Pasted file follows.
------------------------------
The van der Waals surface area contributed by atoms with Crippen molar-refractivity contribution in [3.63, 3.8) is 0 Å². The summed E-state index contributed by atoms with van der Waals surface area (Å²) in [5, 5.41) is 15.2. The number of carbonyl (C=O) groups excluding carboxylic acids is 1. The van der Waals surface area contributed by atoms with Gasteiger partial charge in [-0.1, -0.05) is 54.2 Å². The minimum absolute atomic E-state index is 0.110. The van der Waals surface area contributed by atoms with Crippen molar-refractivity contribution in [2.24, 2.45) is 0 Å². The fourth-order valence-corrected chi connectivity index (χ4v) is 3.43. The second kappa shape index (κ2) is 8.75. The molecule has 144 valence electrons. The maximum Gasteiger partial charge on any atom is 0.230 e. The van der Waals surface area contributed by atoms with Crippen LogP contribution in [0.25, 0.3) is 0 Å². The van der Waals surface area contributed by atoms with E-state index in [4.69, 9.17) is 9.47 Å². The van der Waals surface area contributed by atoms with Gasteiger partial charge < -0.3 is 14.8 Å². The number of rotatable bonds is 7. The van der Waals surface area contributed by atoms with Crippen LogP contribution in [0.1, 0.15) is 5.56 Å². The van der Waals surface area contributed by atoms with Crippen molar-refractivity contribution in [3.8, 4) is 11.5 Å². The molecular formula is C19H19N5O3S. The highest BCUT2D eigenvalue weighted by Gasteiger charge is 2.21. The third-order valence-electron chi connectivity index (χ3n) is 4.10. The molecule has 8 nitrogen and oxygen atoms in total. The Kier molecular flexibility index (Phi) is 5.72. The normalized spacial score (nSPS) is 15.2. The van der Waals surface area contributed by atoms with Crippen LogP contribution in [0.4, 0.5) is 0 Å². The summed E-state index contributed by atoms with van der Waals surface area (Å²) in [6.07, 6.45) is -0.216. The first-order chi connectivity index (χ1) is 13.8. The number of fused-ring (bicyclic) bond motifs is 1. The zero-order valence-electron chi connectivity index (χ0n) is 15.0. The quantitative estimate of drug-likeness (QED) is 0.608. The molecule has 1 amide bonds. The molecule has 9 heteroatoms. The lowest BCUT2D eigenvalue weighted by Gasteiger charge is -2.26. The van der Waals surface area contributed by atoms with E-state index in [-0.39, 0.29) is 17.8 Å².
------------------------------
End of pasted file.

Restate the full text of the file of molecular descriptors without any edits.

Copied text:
The van der Waals surface area contributed by atoms with Crippen molar-refractivity contribution in [3.63, 3.8) is 0 Å². The summed E-state index contributed by atoms with van der Waals surface area (Å²) in [5, 5.41) is 15.2. The number of carbonyl (C=O) groups excluding carboxylic acids is 1. The van der Waals surface area contributed by atoms with Gasteiger partial charge in [-0.1, -0.05) is 54.2 Å². The minimum absolute atomic E-state index is 0.110. The van der Waals surface area contributed by atoms with Crippen molar-refractivity contribution in [2.24, 2.45) is 0 Å². The fourth-order valence-corrected chi connectivity index (χ4v) is 3.43. The second kappa shape index (κ2) is 8.75. The molecule has 144 valence electrons. The maximum Gasteiger partial charge on any atom is 0.230 e. The van der Waals surface area contributed by atoms with Crippen LogP contribution in [0.25, 0.3) is 0 Å². The van der Waals surface area contributed by atoms with E-state index in [4.69, 9.17) is 9.47 Å². The van der Waals surface area contributed by atoms with Gasteiger partial charge < -0.3 is 14.8 Å². The number of rotatable bonds is 7. The van der Waals surface area contributed by atoms with Crippen LogP contribution in [0.1, 0.15) is 5.56 Å². The van der Waals surface area contributed by atoms with Crippen molar-refractivity contribution in [3.8, 4) is 11.5 Å². The molecular formula is C19H19N5O3S. The highest BCUT2D eigenvalue weighted by Gasteiger charge is 2.21. The third-order valence-electron chi connectivity index (χ3n) is 4.10. The molecule has 8 nitrogen and oxygen atoms in total. The Kier molecular flexibility index (Phi) is 5.72. The normalized spacial score (nSPS) is 15.2. The van der Waals surface area contributed by atoms with Crippen LogP contribution in [0.4, 0.5) is 0 Å². The summed E-state index contributed by atoms with van der Waals surface area (Å²) in [6.07, 6.45) is -0.216. The first-order chi connectivity index (χ1) is 13.8. The number of fused-ring (bicyclic) bond motifs is 1. The zero-order valence-electron chi connectivity index (χ0n) is 15.0. The quantitative estimate of drug-likeness (QED) is 0.608. The molecule has 1 amide bonds. The molecule has 9 heteroatoms. The lowest BCUT2D eigenvalue weighted by Gasteiger charge is -2.26. The van der Waals surface area contributed by atoms with E-state index in [-0.39, 0.29) is 17.8 Å².